Sunday, May 17, 2009

Music I'm Listening to: Santa Rosa Symphony

Heard an interesting Santa Rosa Symphony concert today. On the program were Nachtgesang, from Wagner's Tristan und Isolde, Ravel's Piano Concerto in G Major (the soloist was Cecile Licad), and Three Tâlas from TurangalĂ®las for Piano, Ondes Martenot, and Orchestra, by Olivier Messiaen. Soloists in the Messiaen were Miles Graber on the piano and Mary Chun on the Ondes Martenot. There was a pre-performance talk about the Messiaen piece by Dr. Robert Winter, and, apparently a pre-concert discussion of the Ondes Martenot, but I missed hearing that. After the concert I went up on stage to talk to Mary Chun, so I got the gist of what she had said earlier about her rather rare instrument (according to the program, she is only one of two people who play it in the United States). She said she is one of about 15 players in the world. For more information, Google awaits you. It was intriguing, to say the least. At times it sounded like a theremin, at times like a cross between an organ and a penny whistle. At other times it sounded like a trashcan lid.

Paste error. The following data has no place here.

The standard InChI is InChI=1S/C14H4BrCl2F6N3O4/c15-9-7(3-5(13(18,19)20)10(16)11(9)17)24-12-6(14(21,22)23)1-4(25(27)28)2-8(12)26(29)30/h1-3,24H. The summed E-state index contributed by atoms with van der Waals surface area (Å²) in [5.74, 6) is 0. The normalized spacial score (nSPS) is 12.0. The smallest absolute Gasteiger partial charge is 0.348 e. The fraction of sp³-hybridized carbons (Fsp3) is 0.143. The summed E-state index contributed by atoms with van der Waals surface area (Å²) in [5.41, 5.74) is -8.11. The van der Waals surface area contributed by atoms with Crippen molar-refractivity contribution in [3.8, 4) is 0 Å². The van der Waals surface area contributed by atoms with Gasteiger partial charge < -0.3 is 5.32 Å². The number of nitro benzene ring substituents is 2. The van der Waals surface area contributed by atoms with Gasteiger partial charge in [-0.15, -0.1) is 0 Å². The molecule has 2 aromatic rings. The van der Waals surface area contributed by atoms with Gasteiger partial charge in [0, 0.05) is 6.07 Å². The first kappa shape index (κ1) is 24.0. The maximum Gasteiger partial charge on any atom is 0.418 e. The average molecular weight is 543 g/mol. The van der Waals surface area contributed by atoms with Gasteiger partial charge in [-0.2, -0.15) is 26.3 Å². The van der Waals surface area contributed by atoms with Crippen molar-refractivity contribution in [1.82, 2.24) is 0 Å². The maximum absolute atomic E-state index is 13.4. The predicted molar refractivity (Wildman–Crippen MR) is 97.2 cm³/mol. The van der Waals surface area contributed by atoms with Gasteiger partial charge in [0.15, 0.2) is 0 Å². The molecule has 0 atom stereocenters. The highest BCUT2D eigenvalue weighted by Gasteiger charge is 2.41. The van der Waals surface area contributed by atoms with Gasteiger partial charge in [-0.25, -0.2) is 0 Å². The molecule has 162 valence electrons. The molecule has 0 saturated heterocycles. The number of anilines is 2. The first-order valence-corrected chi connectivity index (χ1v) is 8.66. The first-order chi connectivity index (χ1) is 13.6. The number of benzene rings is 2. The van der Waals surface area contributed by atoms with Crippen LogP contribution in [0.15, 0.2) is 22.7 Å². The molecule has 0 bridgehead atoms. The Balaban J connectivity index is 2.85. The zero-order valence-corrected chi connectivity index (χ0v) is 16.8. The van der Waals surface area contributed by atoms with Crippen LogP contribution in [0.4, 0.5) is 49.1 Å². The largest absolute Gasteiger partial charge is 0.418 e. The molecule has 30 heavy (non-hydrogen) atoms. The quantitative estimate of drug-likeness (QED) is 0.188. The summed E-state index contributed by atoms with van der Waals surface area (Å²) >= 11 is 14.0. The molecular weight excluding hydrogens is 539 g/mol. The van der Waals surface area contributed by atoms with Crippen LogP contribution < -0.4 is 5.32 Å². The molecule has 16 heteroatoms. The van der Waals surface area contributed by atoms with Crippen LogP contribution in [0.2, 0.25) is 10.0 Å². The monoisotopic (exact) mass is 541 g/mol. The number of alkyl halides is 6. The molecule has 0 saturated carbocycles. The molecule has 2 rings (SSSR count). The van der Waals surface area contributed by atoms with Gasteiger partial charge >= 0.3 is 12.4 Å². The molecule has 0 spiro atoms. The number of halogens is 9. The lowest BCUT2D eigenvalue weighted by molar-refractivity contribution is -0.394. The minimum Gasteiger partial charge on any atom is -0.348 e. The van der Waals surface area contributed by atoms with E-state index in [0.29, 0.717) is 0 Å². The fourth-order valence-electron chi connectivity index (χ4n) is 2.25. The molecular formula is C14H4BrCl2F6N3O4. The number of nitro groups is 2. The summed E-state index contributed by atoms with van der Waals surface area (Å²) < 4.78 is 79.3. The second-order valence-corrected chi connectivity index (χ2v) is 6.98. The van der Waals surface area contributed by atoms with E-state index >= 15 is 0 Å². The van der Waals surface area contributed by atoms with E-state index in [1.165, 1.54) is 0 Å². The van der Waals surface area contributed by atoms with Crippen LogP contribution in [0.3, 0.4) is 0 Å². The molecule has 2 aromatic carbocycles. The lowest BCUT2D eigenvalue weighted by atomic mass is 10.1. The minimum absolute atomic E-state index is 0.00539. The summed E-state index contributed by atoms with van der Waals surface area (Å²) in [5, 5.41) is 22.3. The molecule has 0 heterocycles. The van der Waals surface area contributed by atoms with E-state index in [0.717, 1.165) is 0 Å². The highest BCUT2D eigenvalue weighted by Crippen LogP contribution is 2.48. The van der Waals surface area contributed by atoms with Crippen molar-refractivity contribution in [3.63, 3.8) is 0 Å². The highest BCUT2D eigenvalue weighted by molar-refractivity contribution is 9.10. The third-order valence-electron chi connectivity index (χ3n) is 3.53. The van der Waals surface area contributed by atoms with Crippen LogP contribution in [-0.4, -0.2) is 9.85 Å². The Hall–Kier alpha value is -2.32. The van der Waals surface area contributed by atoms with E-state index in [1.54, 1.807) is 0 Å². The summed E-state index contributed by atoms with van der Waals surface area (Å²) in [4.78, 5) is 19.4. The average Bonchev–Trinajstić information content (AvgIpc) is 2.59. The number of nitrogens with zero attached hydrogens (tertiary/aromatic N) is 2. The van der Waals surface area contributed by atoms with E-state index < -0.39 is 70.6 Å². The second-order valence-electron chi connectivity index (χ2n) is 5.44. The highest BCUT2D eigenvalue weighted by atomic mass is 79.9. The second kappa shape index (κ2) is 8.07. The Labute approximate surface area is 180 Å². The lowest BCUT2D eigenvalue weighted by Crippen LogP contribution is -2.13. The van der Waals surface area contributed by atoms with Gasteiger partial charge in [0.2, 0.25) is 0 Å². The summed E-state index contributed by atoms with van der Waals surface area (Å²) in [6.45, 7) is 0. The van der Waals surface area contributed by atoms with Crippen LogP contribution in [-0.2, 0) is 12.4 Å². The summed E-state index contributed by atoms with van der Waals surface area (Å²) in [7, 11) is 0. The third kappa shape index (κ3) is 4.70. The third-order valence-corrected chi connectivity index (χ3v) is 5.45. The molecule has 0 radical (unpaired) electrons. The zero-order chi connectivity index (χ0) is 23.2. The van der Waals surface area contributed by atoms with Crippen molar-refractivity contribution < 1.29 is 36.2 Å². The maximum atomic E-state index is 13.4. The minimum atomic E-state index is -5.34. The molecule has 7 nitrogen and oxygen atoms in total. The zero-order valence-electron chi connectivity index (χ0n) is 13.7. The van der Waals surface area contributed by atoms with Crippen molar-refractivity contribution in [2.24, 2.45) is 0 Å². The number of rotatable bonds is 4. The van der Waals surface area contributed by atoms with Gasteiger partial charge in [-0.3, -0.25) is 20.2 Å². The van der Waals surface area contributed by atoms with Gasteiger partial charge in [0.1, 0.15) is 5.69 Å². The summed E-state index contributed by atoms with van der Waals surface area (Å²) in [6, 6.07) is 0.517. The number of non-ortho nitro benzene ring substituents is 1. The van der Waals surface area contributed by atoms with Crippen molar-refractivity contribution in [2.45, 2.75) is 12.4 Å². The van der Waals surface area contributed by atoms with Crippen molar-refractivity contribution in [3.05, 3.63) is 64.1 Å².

The talk before the Messiaen was novel.  It wasn't objectionable, and clearly the audience enjoyed it, but it was a trifle long and it could have been better  introduced. It wasn't clear who the man was or why he was talking at first--not everyone reads the entire program before the concert starts. 

The Wagner was indifferently played. I'm not sure I would have liked it even if it had been played well. 

I thought Licad good in the Ravel, but the orchestra wasn't quite up to backing her, particularly in the first movement. The orchestra played quite well, I thought, in the second and third movements.  

The Messiaen was interesting, but it's not a piece I'm familiar enough with to really comment on. The range of sounds it includes is remarkable. That alone made it interesting, and it was a treat to hear a live performance of an instrument as obscure as the Ondes Martenot. I applaud the Symphony for this bold programming choice.  

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